Literary Daybook, Jan. 23

Real and imaginary events of interest to readers.


the Salon Books Editors
January 24, 2002 1:00AM (UTC)

Today in fiction

On Jan. 23, World Champion Six Day Bike Race is scheduled to start.
-- "The Gang That Couldn't Shoot Straight" (1969)
by Jimmy Breslin

From "The Book of Fictional Days"
Know when something that did not really happen
occurred? Send it to fictiondays@yahoo.com.

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Today in Literary History

On this day in 1943, author, drama critic, radio personality, raconteur, wit and man-about-town Alexander Woollcott died. Though not as quoted or quotable as Dorothy Parker, the acid-tongued Woollcott played King to Parkers Queen at the Algonquin Round Table in the '20s and '30s. Insofar as the Vicious Circle allowed alliances, of course: When Woollcott returned contentedly from a book-signing with the rhetorical sigh, "What is so rare as a Woollcott first edition?" Parker quipped, "A second edition." He described her as a "combination of Little Nell and Lady Macbeth," but descriptions of Woollcott as "Old Vitriol and Violets" or "Louisa May Woollcott" point to the same bipolarity. Though renowned for being long-winded in print, he could be pithy: "The scenery was beautiful but the actors got in front of it" and "He has been many things on the stage in his day, but he has never been funny." His judgments saved or skewered many Broadway productions, and later his nationally syndicated "Town Crier" radio show did the same for many of his guests. His cutting remarks, or his silk-dressing-gown-and-long-cigarette-holder pronouncement of them, or his hobnob-and-name-drop lifestyle, or his enthusiasm for food, made Woollcott a large target. One radio hoax involved a deathbed plea from two spinsters that Woollcott recite the Twenty-third Psalm to them on-air; he gave a rousing rendition, accompanied by the full CBS radio orchestra, and grieved openly when news reached him of the deaths of these good, grateful and totally fictitious ladies. Friend and fellow Algonquin George S. Kaufman combined with Moss Hart to lampoon him in their 1939 hit, "The Man Who Came to Dinner." Seeing an opportunity to have his wit and eat it too, Woollcott agreeably played the title role in one touring production of the play, though he was apparently much better at being offensive than acting it.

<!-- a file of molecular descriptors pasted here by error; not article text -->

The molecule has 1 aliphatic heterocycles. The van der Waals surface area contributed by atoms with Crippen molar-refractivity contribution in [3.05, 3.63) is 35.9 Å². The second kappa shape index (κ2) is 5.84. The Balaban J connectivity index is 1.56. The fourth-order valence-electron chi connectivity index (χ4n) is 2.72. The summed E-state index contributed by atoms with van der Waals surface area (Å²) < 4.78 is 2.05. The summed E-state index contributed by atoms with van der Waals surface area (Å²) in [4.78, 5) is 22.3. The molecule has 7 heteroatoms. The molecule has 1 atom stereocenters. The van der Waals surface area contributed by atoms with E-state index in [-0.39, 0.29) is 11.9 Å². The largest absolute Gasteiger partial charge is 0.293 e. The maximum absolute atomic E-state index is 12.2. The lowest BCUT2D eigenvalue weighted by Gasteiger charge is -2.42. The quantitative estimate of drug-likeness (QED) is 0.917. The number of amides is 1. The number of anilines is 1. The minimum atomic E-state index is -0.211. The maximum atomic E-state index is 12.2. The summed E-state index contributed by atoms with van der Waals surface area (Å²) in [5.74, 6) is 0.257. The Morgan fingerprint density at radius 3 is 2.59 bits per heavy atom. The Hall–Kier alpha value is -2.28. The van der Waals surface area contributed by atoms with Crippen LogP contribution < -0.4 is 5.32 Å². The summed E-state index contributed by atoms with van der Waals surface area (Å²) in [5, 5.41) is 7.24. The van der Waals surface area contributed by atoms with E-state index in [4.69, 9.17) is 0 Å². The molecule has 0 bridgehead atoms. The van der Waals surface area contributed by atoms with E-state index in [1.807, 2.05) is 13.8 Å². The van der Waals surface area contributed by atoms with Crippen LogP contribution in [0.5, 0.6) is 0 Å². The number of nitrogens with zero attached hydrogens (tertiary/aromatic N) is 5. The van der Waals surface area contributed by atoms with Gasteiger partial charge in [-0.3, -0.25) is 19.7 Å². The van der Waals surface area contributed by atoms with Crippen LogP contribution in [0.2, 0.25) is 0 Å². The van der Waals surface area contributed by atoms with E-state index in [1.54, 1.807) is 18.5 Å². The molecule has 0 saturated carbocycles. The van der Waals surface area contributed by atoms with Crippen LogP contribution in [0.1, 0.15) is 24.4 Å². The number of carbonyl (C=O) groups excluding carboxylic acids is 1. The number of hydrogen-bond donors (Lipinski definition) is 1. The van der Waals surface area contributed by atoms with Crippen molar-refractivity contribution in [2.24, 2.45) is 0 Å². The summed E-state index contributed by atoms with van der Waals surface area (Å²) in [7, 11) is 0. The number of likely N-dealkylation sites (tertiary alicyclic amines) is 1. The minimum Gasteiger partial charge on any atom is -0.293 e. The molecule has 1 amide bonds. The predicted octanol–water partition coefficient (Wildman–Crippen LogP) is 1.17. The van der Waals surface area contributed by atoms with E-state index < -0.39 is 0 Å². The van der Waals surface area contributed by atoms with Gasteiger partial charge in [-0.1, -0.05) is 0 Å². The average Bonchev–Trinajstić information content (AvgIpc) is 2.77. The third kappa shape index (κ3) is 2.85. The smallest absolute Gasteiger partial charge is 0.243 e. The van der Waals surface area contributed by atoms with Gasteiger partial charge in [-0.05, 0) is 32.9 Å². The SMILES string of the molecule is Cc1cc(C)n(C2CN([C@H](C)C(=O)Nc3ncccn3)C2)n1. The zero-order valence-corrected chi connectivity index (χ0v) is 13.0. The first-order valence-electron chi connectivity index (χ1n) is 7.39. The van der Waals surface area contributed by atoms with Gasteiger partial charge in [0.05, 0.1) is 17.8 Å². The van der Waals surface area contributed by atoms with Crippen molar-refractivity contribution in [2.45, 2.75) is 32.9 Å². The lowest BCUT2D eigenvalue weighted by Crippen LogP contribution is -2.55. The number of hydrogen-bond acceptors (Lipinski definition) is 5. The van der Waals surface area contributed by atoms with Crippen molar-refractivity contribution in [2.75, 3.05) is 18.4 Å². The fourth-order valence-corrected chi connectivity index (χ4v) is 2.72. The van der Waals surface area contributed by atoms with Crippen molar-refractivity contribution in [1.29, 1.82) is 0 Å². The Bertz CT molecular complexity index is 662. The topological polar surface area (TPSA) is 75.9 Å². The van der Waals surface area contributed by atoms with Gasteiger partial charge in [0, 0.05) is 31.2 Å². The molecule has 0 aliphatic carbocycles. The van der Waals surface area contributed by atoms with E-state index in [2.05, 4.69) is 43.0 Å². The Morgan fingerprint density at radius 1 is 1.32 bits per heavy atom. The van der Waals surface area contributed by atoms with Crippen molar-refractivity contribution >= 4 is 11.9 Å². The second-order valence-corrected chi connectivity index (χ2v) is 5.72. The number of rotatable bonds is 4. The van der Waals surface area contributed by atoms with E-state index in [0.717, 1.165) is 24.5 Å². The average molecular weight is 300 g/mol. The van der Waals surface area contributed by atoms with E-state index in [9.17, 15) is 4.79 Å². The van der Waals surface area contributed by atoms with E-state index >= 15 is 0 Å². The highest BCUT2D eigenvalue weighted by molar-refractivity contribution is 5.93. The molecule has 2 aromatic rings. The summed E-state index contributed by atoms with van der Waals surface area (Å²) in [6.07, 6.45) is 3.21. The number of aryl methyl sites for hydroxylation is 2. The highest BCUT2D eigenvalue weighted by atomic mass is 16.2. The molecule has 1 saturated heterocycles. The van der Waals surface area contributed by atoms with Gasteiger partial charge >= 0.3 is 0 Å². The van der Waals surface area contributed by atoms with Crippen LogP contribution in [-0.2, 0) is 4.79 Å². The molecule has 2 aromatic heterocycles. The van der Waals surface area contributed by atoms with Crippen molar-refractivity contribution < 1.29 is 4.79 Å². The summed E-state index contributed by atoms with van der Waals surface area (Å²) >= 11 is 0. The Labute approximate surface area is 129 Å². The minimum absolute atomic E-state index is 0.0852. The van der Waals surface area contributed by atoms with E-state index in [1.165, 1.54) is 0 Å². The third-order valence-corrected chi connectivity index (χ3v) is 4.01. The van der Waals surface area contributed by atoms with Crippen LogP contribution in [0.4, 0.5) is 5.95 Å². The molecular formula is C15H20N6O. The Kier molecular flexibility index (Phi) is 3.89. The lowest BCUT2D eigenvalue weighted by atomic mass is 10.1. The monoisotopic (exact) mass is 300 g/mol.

-- Steve King

To find out more about "Today in Literary History," email Steve King.


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